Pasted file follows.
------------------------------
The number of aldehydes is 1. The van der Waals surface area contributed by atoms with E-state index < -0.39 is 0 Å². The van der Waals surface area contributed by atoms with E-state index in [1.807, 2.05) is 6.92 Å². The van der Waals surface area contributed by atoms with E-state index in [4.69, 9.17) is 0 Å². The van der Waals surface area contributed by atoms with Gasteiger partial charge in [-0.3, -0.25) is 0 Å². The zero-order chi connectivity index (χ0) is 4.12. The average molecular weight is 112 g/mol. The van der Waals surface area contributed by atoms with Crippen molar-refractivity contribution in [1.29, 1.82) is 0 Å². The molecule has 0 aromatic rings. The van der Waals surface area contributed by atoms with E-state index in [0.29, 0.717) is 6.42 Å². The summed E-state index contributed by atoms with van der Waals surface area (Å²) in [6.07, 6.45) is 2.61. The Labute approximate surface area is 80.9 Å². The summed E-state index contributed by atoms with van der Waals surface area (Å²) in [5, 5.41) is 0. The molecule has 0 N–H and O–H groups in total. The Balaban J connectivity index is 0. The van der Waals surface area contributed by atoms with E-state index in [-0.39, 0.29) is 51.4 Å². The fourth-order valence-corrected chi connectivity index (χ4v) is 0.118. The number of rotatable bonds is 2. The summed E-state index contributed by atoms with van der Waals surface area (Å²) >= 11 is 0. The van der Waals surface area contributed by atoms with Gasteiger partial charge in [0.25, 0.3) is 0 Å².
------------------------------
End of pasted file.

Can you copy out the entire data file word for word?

The number of aldehydes is 1. The van der Waals surface area contributed by atoms with E-state index < -0.39 is 0 Å². The van der Waals surface area contributed by atoms with E-state index in [1.807, 2.05) is 6.92 Å². The van der Waals surface area contributed by atoms with E-state index in [4.69, 9.17) is 0 Å². The van der Waals surface area contributed by atoms with Gasteiger partial charge in [-0.3, -0.25) is 0 Å². The zero-order chi connectivity index (χ0) is 4.12. The average molecular weight is 112 g/mol. The van der Waals surface area contributed by atoms with Crippen molar-refractivity contribution in [1.29, 1.82) is 0 Å². The molecule has 0 aromatic rings. The van der Waals surface area contributed by atoms with E-state index in [0.29, 0.717) is 6.42 Å². The summed E-state index contributed by atoms with van der Waals surface area (Å²) in [6.07, 6.45) is 2.61. The Labute approximate surface area is 80.9 Å². The summed E-state index contributed by atoms with van der Waals surface area (Å²) in [5, 5.41) is 0. The molecule has 0 N–H and O–H groups in total. The Balaban J connectivity index is 0. The van der Waals surface area contributed by atoms with E-state index in [-0.39, 0.29) is 51.4 Å². The fourth-order valence-corrected chi connectivity index (χ4v) is 0.118. The number of rotatable bonds is 2. The summed E-state index contributed by atoms with van der Waals surface area (Å²) >= 11 is 0. The van der Waals surface area contributed by atoms with Gasteiger partial charge in [0.25, 0.3) is 0 Å².